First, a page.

The rich contralto timbre powerfully communicated Suzuki’s foreboding of disaster and fierce affection for her mistress. DeShong validated the theatrical saying “There are no small roles, only small actors (or singers).”
Bizic’s soft-grained baritone was full of compassion and sympathy with subtle verbal details. Scott Scully was an alert Goro with a rather narrow brittle tenor not inappropriate to the role. Two young singers showed promise in their Met debuts—Yunuet Lagana as Kate Pinkerton and Thomas Glass as Prince Yamadori brought detailed physical acting and rich voices to their limited assignments.
But “Madama Butterfly” stands or falls with the titular protagonist. The original Cio-Cio-San of the 1904 La Scala premiere version (quite different from the standard version of today) was a lyric coloratura soprano Rosina Storchio—an Amina in La Sonnambula, Rosina in Il Barbiere di Siviglia and Norina in Don Pasquale.
As we know it was a fiasco that was almost booed offstage. The opera finally found success in the Brescia production which starred the Ukrainian-Polish dramatic soprano Salomea Krushelnytska, a Brünnhilde, Aida and Tosca.
These contrasting early creators highlight a troubling vocal dichotomy in Puccini’s portrayal of Cio-Cio-San—a combination of girlish fragility and overwhelming strength reflected in vocal writing that ranges from girlish lyric to full-on spinto in the climactic moments like the final phrases of “Un bel dì vedremo” and “Che tua madre” and “Tu, tu? Piccolo Iddio!”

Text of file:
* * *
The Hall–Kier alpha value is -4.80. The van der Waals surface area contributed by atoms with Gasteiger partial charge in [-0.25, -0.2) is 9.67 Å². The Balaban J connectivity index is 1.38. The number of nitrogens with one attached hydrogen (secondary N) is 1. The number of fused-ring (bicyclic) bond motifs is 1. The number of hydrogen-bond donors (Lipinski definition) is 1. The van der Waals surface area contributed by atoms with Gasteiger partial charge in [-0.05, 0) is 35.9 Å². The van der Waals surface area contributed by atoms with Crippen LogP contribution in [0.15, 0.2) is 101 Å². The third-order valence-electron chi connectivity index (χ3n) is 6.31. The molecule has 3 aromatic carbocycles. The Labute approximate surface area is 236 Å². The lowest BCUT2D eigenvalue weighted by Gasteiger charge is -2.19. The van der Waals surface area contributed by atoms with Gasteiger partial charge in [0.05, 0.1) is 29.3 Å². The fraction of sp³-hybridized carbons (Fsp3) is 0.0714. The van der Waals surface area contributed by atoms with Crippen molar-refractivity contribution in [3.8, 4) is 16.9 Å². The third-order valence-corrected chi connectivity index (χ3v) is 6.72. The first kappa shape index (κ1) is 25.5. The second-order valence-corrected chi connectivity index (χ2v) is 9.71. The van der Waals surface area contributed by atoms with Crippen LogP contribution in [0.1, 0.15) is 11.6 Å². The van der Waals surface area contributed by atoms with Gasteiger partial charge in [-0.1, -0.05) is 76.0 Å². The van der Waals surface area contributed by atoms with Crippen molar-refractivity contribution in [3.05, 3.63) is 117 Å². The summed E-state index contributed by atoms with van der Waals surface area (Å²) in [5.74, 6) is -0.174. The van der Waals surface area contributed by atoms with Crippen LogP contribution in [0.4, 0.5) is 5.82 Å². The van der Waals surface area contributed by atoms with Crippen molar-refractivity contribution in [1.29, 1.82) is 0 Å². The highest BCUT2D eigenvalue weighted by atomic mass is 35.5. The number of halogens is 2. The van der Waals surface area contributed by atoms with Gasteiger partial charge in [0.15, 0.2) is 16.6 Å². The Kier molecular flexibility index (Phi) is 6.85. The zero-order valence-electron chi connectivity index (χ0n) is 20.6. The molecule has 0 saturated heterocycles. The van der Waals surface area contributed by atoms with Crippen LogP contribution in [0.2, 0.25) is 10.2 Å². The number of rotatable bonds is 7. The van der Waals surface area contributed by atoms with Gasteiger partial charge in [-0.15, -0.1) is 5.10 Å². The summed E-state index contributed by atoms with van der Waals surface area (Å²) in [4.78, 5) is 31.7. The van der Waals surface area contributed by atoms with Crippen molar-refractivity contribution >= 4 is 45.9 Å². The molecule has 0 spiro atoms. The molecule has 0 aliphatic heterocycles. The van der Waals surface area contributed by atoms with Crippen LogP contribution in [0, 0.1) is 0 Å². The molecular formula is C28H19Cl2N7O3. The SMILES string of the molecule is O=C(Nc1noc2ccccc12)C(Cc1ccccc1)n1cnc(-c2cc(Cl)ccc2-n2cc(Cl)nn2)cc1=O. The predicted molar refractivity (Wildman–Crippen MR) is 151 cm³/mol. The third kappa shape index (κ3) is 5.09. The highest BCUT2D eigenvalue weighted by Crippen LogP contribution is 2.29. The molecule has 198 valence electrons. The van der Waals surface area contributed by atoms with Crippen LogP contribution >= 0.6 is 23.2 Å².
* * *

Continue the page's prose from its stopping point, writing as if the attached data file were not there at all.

Early successful Butterfly sopranos included the American lyric soprano Geraldine Farrar and the Czech dramatic soprano Emmy Destinn. Not every successful Liù and Mimì can graduate to Butterfly—there needs to be some metal in the voice and stamina to make it through a long, arduous evening.
Buratto made her 2015 Met debut in a Storchio coloratura role, Norina in Don Pasquale. But even then it was obvious her rich soprano had outgrown that role—there was luscious pasta in the tone that was bursting at the seams of the leggiero writing. She returned in 2019 as Liù in Turandot, pointing the way to full lyric roles like Mimì which she sings at the Met later this Spring.
Since then Buratto has added to her repertory heavier roles like Elvira in Ernani, Desdemona in the Rossini and Verdi Otello, Amelia Grimaldi in Simon Boccanegra, Donna Anna in Don Giovanni and even Aida at the Verona Arena.
Buratto at this fully matured point of her career has a warm, creamy full lyric soprano that has the roundness and sweet warmth of a Freni but can also expand into the spinto power of a Tebaldi. The instrument is essentially full and healthy, so fragility must be artfully suggested rather than inherent in the tone.